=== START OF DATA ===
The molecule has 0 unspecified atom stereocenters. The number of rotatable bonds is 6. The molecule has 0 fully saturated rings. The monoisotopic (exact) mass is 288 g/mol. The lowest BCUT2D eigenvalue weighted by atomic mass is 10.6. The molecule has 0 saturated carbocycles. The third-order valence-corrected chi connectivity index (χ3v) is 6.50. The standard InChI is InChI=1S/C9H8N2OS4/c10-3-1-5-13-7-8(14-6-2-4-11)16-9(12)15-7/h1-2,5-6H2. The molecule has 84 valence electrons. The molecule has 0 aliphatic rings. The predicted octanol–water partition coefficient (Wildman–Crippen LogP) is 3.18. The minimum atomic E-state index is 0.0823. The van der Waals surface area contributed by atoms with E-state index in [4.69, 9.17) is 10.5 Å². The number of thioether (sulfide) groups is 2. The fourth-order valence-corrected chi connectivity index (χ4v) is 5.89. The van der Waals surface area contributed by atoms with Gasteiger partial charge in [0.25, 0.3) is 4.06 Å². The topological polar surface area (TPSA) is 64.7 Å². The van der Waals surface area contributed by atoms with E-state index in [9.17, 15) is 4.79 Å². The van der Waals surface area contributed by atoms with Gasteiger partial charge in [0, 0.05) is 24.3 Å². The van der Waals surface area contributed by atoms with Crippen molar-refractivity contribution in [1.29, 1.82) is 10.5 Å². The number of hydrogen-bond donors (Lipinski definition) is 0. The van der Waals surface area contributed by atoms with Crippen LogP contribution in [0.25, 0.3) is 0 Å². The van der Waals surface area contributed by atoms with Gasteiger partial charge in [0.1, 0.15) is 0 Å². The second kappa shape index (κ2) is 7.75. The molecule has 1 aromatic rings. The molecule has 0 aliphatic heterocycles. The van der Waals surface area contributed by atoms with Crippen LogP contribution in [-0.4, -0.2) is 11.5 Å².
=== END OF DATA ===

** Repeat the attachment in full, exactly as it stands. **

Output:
The molecule has 0 unspecified atom stereocenters. The number of rotatable bonds is 6. The molecule has 0 fully saturated rings. The monoisotopic (exact) mass is 288 g/mol. The lowest BCUT2D eigenvalue weighted by atomic mass is 10.6. The molecule has 0 saturated carbocycles. The third-order valence-corrected chi connectivity index (χ3v) is 6.50. The standard InChI is InChI=1S/C9H8N2OS4/c10-3-1-5-13-7-8(14-6-2-4-11)16-9(12)15-7/h1-2,5-6H2. The molecule has 84 valence electrons. The molecule has 0 aliphatic rings. The predicted octanol–water partition coefficient (Wildman–Crippen LogP) is 3.18. The minimum atomic E-state index is 0.0823. The van der Waals surface area contributed by atoms with E-state index in [4.69, 9.17) is 10.5 Å². The number of thioether (sulfide) groups is 2. The fourth-order valence-corrected chi connectivity index (χ4v) is 5.89. The van der Waals surface area contributed by atoms with Gasteiger partial charge in [0.25, 0.3) is 4.06 Å². The topological polar surface area (TPSA) is 64.7 Å². The van der Waals surface area contributed by atoms with E-state index in [9.17, 15) is 4.79 Å². The van der Waals surface area contributed by atoms with Gasteiger partial charge in [0, 0.05) is 24.3 Å². The van der Waals surface area contributed by atoms with Crippen molar-refractivity contribution in [1.29, 1.82) is 10.5 Å². The number of hydrogen-bond donors (Lipinski definition) is 0. The van der Waals surface area contributed by atoms with Crippen LogP contribution in [0.25, 0.3) is 0 Å². The van der Waals surface area contributed by atoms with Gasteiger partial charge in [0.1, 0.15) is 0 Å². The second kappa shape index (κ2) is 7.75. The molecule has 1 aromatic rings. The molecule has 0 aliphatic heterocycles. The van der Waals surface area contributed by atoms with Crippen LogP contribution in [-0.4, -0.2) is 11.5 Å².